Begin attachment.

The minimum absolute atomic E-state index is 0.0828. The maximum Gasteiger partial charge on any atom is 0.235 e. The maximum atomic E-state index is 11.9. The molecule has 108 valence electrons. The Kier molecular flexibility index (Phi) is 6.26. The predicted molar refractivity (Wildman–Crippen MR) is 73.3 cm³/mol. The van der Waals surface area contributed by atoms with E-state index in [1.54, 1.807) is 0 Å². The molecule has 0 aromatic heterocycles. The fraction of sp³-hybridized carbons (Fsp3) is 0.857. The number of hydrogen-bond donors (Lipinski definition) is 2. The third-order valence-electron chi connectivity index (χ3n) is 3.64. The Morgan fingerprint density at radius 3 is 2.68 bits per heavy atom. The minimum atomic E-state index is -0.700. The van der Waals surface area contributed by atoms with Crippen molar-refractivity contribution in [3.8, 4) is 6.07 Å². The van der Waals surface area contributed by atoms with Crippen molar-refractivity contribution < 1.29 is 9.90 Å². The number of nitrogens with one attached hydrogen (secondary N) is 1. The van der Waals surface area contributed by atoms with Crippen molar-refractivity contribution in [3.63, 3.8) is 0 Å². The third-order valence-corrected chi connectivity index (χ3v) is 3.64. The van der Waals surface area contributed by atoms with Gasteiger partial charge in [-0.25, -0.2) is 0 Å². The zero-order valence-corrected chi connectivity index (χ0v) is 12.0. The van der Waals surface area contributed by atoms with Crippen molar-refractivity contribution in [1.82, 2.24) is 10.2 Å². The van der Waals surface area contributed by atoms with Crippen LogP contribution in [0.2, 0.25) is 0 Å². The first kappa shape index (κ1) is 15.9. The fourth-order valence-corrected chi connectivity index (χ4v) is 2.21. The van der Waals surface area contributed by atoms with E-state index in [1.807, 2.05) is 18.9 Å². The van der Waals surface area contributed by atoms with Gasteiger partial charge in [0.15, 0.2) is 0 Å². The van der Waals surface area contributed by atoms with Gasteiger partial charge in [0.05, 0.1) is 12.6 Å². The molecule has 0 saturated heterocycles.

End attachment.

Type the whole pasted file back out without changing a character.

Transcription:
The minimum absolute atomic E-state index is 0.0828. The maximum Gasteiger partial charge on any atom is 0.235 e. The maximum atomic E-state index is 11.9. The molecule has 108 valence electrons. The Kier molecular flexibility index (Phi) is 6.26. The predicted molar refractivity (Wildman–Crippen MR) is 73.3 cm³/mol. The van der Waals surface area contributed by atoms with E-state index in [1.54, 1.807) is 0 Å². The molecule has 0 aromatic heterocycles. The fraction of sp³-hybridized carbons (Fsp3) is 0.857. The number of hydrogen-bond donors (Lipinski definition) is 2. The third-order valence-electron chi connectivity index (χ3n) is 3.64. The Morgan fingerprint density at radius 3 is 2.68 bits per heavy atom. The minimum atomic E-state index is -0.700. The van der Waals surface area contributed by atoms with Crippen molar-refractivity contribution in [3.8, 4) is 6.07 Å². The van der Waals surface area contributed by atoms with Crippen molar-refractivity contribution < 1.29 is 9.90 Å². The number of nitrogens with one attached hydrogen (secondary N) is 1. The van der Waals surface area contributed by atoms with Crippen molar-refractivity contribution in [3.63, 3.8) is 0 Å². The third-order valence-corrected chi connectivity index (χ3v) is 3.64. The van der Waals surface area contributed by atoms with Gasteiger partial charge in [-0.25, -0.2) is 0 Å². The zero-order valence-corrected chi connectivity index (χ0v) is 12.0. The van der Waals surface area contributed by atoms with Crippen molar-refractivity contribution in [1.82, 2.24) is 10.2 Å². The van der Waals surface area contributed by atoms with Crippen LogP contribution in [0.2, 0.25) is 0 Å². The first kappa shape index (κ1) is 15.9. The fourth-order valence-corrected chi connectivity index (χ4v) is 2.21. The van der Waals surface area contributed by atoms with E-state index in [1.807, 2.05) is 18.9 Å². The van der Waals surface area contributed by atoms with Gasteiger partial charge in [0.15, 0.2) is 0 Å². The van der Waals surface area contributed by atoms with Gasteiger partial charge in [0.05, 0.1) is 12.6 Å². The molecule has 0 saturated heterocycles.